Injury and Disordered Eating Behaviors: What is the Connection for Female Professional Dancers?

in Journal of Clinical Sport Psychology
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Dancers, like athletes, frequently endure injuries and disordered eating as a result of performance-specific demands. The purpose of this study was to explore the relationship between severe injuries and disordered eating from the perspectives of female professional dancers. In-depth, semi-structured interviews were conducted with 13 female professional dancers ages 18–38 (M = 23; SD = 6.2) whose dance participation was suspended for 4–36 weeks (M = 12.69; SD = 10.09) due to a dance-related injury. We adopted a social constructivist stance to view the experiences of dancers through the lens of a phenomenon highly influenced by environmental and cultural factors. A thematic analysis yielded five themes including negative emotions associated with injury, anxiety and uncertainty around future involvement, modifications in nutritional intake (e.g., reduction of calories), coping with injury, and the need for an effective and holistic injury rehabilitation program.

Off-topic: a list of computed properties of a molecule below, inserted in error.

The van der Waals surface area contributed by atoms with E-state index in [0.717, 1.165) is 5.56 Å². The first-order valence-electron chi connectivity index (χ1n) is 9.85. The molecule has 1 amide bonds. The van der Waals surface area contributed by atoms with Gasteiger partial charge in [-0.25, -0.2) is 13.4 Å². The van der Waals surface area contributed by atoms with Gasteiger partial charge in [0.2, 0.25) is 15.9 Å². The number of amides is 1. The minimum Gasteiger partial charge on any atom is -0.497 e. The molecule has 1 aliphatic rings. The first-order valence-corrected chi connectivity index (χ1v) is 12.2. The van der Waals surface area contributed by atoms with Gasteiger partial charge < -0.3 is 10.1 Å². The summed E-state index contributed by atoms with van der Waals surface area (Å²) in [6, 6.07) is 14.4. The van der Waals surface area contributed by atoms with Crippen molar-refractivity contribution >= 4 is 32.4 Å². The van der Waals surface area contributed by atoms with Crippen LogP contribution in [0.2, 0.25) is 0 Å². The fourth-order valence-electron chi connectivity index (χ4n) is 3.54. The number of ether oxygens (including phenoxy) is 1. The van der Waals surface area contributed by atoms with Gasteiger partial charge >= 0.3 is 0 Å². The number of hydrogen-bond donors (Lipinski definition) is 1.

Reel is with the College of Health & Human Services, University of North Carolina Wilmington, Wilmington, NC. Podlog and Greviskes are with the University of Utah, Salt Lake City, UT. Hamilton is with the IMG Academy, Bradenton, FL. Voelker is with the West Virginia University, Morgantown, WV. Gray are with the University of North Carolina Wilmington, Wilmington, NC.

Address author correspondence to Justine J. Reel at reelj@uncw.edu.
Journal of Clinical Sport Psychology
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